Listen to a conversation between a student and an art history professor.
Hi, I'm Melissa.
I was just a few doors down getting some help in the computer lab. My electronic files won't open.
The technician says it's probably a computer virus. She's working on it now.
Yes.... From what I've heard, lots of campus computers have been affected.
What a first week, huh?
I know! Anyhow, I noticed your name on the door as I was walking down the hallway.
Thought I'd stop in and, um, find out if you happened to have any additional copies of the class syllabus.
The one I received in class the other day is missing a page....
Oh, sorry about that.... I probably have a few extra printouts on hand.
Great! Oh, and I noticed on the syllabus we'll be learning about, and eventually writing a paper on, the Bauhaus style of art?
Sounds interesting-I'm looking forward to it!
Right. But,...technically, it-it doesn't say "Bauhaus style of art"; it only says, "the Bauhaus."
Oh...? What's the difference?
Well, the Bauhaus is not really an artistic style, uh,...like Cubism.
It was the name of an art and design school in Germany in the early twentieth century.
The Bauhaus was started as an experiment in education... and one groundbreaking technique used in its teaching was that students actively participated in workshops instead of just sitting in classes.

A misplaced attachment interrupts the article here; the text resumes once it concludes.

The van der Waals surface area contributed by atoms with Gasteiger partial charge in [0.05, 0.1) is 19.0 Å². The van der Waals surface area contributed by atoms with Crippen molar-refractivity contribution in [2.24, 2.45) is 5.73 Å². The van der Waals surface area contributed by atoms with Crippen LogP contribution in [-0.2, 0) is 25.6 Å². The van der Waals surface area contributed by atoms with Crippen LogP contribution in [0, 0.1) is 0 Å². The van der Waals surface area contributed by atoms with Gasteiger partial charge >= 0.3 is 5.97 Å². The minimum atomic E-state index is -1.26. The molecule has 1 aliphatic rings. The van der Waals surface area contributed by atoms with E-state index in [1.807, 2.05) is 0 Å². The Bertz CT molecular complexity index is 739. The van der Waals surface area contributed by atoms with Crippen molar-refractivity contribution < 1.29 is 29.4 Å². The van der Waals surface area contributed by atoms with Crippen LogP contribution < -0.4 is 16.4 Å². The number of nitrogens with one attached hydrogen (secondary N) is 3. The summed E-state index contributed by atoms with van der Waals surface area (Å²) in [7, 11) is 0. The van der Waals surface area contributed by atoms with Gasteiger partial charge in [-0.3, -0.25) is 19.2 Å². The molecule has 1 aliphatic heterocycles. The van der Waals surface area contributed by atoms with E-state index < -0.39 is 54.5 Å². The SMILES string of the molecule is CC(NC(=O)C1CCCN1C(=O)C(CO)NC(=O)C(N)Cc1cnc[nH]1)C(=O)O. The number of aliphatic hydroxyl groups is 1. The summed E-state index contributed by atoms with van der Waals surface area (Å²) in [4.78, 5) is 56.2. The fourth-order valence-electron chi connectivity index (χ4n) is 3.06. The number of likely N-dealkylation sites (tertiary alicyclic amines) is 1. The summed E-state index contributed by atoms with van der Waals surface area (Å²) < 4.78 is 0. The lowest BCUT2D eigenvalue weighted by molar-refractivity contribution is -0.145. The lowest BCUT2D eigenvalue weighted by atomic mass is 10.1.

Interesting.... I don't have much background in art or anything.
I am an economics major and am taking this class as an elective.
Decided I wanted to broaden my awareness-try something new.
Excellent-I'm really glad to hear that!
So,...was the focus of the Bauhaus architecture...?
[upspeak] I mean, I've studied German, and Bauhaus translates into "house for building"....
Well, the founding director was an architect; however, he aimed to combine an incredibly broad variety of fine arts and crafts under one artistic roof.
As a matter of fact, when the Bauhaus first opened, it was without an architectural department for several years.
But later it became very influential in architecture.
So I wasn't all wrong.
You'll see on the syllabus that you're required to visit the Rutherford Museum exhibit.
The exhibit will help you see that there is no single Bauhaus style!
I think it's refreshing that this particular exhibit departs from the standard ways in which art from the Bauhaus is often presented.
Well, for example, by specific artist.
I think it's a mistake to focus on a single Bauhaus artist and that person's individual specialty.
I mean, the different artists from the school created different things-fabric, sculpture, furniture, graphic design, paintings,...even theatrical performances!
The exhibit in the Rutherford Museum unites all these specialties through connecting themes... such as "motion" or..."the body."
Say, I've heard something about discount nights at that museum...?
Weekends're full price. It's typically best to go Thursday nights. That's student discount night-50 percent off.
However, next Wednesday is open to the public for free-it's a special promotion.
So, I know what I'd do...!